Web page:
San Diego
(named after Saint Didacus) is the eighth-largest city in the United States and second-largest city in California. The city is located on the coast of the Pacific Ocean in Southern California, immediately adjacent to the Mexican border. The birthplace of California, San Diego is known for its mild year-round climate, its natural deep-water harbor, and its long association with the U.S. Navy.

San Diego in Days of InfamyEdit

San Diego had been the home of the US Pacific Fleet until it moved to Hawaii. After the islands surrendered to the Japanese in early 1942, the US Pacific Fleet re-based there. During both attempts to retake the islands, San Diego was the nerve center for US Naval activity.

San Diego in The Hot WarEdit

Early in World War III, San Diego became the only worthwhile port city on the West Coast of the U.S. after the Soviet Union destroyed several key cities on March 2, 1951.[1]

San Diego in "Lure"Edit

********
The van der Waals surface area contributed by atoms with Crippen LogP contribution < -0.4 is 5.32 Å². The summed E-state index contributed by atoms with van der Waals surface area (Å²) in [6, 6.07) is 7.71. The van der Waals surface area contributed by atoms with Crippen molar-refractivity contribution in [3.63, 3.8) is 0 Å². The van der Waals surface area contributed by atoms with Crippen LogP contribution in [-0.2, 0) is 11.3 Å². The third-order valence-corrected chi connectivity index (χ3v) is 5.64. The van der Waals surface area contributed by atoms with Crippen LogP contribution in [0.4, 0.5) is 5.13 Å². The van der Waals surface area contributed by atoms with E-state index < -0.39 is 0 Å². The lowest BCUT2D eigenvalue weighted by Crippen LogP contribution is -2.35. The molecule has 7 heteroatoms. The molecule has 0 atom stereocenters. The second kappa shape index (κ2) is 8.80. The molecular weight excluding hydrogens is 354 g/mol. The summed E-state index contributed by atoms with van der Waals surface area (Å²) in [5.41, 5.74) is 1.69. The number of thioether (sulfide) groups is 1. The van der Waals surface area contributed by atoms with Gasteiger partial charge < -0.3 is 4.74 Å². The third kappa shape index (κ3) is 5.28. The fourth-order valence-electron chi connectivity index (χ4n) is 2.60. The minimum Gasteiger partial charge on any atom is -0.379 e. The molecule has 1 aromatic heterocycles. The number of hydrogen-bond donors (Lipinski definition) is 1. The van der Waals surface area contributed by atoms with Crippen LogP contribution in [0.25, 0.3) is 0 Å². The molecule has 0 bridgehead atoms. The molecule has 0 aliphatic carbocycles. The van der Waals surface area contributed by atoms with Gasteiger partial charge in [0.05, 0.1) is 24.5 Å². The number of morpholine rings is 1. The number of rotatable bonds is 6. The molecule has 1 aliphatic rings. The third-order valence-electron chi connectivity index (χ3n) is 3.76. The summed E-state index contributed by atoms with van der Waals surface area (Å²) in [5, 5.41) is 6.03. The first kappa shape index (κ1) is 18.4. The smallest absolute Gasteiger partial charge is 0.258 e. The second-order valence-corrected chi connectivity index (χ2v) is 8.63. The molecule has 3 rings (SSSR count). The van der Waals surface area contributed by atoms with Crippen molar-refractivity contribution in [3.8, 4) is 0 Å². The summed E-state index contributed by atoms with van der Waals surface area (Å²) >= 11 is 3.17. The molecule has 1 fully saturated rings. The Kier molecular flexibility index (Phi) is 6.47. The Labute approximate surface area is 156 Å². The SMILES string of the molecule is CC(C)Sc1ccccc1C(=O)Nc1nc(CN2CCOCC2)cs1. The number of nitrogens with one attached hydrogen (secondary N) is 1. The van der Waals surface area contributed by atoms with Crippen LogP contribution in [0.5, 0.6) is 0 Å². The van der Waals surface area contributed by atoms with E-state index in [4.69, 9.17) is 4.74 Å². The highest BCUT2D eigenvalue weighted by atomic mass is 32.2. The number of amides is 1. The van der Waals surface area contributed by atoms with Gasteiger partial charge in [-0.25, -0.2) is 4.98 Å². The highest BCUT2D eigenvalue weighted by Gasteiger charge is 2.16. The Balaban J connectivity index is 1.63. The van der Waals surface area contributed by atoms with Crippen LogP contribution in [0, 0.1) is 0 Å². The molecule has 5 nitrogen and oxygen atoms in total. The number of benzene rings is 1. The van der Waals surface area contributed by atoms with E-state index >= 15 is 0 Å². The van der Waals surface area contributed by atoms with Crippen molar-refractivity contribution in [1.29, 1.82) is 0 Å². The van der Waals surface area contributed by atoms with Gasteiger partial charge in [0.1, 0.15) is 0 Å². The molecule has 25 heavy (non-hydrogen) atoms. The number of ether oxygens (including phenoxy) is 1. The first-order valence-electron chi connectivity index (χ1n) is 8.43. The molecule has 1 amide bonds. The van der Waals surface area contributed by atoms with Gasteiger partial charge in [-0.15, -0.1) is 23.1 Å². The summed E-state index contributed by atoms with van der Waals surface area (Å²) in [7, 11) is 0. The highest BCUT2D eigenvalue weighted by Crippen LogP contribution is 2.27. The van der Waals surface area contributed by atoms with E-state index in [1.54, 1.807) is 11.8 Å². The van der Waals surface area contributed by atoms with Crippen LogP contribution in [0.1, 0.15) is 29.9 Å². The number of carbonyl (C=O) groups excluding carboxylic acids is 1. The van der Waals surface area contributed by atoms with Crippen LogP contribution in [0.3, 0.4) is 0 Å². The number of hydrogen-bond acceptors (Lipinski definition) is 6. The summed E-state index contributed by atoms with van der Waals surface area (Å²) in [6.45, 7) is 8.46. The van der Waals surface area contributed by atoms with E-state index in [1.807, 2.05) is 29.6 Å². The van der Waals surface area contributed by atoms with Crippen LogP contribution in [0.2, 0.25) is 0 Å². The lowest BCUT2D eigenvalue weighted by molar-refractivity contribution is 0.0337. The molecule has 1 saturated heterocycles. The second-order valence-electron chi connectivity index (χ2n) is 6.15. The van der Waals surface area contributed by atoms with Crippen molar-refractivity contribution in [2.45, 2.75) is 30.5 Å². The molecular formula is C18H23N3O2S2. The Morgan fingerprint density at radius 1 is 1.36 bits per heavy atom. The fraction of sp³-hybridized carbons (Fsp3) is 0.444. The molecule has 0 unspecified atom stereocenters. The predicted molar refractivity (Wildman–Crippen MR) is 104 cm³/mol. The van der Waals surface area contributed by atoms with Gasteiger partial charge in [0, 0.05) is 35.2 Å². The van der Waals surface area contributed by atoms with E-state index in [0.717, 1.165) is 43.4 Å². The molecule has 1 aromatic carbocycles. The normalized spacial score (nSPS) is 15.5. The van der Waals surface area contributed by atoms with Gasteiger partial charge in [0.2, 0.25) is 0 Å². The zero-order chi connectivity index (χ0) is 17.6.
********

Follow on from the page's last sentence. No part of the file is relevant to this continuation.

Harvey Cutter time traveled to the Miocene to obtain specimens to present to Lucy Durr, a San Diego Cenozoic Zoo assistant curator.

San Diego in Southern VictoryEdit

San Diego was the site of a substantial U.S. military base. Ships of the American Pacific Fleet set sail from San Diego, among other west ports, to take the Sandwich Islands from the British.[2]

The USS Townsend was drydocked in San Diego for a refit in 1943. George Enos, Jr. took shoreleave there. Subsequently, San Diego was the staging ground for the US invasion of Baja California during the Second Great War.

San Diego in The Valley-Westside WarEdit

Sandago was a nation with which the Valley had some contact.[3] Unlike in the Home timeline, where the drive from Los Angeles to San Diego would only take a couple of hours by car, the trip between the Valley and Sandago in the alternate was about a week by horse-drawn carriage.[4]


  1. Bombs Away, pg. 165, ebook.
  2. American Front, pg. 59, HC.
  3. The Valley-Westside War, pg. 14, pb.
  4. Ibid., pg. 16.